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News: Press releases & Industry News
20
NOV
Industry News

Time to Add Culture to the M&A Due Diligence List

In the technology industry, with its incessant change and ever decreasing product cycles, we rely on staying innovative to beat our competitors and capture market share.

It's assumed that doing better science and developing superior technologies provides the 'secret sauce' for differentiation and is the key driver of new product, process or service development success.

And when it comes to technology exits and investments, it's where we focus in the M&A process – establishing value through defensible technology IP and ensuring all is what is seems through technology due diligence along with the financial and legal context that surrounds it.

 

Cultural Due Diligence

But I’d argue that to establish true value in a firm per se, and to ensure that value is retained in the acquisator post-purchase, cultural due diligence now needs to be applied in the technology M&A transaction process.

As a builder and seller of technology businesses, I've long held this suspicion – that culture is massively undervalued as a developer and guarantor of value, and, that if you are looking to build a technology firm for a high-multiple exit, you would do well to ensure that your cultural practices are given at least equal credence along with technology, financial and legal factors. In fact, I’ve always found that it’s your cultural practices that will create sustainable value and enable you to shine in the other three areas. Crucially, it’s culture that drives the science and technology.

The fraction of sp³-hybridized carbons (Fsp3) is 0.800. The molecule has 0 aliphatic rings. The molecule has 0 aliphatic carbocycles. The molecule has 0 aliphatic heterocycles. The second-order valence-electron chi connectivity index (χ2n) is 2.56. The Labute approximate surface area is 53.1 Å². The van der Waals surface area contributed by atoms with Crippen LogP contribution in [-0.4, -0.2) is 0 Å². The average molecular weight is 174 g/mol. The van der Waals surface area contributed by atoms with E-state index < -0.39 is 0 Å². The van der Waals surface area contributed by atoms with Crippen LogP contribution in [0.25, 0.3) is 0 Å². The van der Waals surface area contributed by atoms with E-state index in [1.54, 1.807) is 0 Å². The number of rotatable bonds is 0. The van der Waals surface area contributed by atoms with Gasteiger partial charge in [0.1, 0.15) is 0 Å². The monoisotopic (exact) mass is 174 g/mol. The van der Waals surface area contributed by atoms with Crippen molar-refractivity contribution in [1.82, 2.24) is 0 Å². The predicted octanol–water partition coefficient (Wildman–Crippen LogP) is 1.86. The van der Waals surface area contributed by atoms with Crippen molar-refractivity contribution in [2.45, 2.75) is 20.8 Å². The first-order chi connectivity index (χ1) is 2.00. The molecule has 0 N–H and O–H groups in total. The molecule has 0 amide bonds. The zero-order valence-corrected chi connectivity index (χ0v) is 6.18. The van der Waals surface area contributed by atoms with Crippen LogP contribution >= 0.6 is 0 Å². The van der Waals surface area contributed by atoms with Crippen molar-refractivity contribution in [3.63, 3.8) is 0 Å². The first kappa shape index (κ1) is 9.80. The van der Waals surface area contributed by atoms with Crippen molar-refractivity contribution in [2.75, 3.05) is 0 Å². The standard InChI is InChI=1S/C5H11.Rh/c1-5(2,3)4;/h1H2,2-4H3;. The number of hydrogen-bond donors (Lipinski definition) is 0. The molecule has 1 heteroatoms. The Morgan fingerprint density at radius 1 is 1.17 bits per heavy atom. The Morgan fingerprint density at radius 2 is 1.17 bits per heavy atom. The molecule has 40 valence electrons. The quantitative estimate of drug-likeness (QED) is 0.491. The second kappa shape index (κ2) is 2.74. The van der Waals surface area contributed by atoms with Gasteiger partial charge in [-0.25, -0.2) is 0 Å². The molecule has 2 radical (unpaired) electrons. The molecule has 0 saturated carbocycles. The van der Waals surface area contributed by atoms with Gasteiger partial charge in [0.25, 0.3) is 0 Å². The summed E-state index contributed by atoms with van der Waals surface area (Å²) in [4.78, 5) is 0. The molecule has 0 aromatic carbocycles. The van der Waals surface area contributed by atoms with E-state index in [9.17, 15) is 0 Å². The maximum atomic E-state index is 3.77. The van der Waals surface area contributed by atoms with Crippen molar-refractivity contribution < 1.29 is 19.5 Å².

This belief now appears to be being validated by new research. Recently, a research study conducted by the University of Maryland's Center for Excellence in Service at the Robert H. Smith School of Business and 3Pillar Global looked at the reasons for product development success in cutting-edge business.

 

Product Development Success Index

The research which focused particularly on software product development – an industry where products are built using technology platforms, so one would assume where technical expertise is at a premium – makes interesting reading.

Its startling findings, though, have profound implications for those involved in all sectors where product, process or service innovation keeps the wolf from the door and where value is traditionally thought to arise.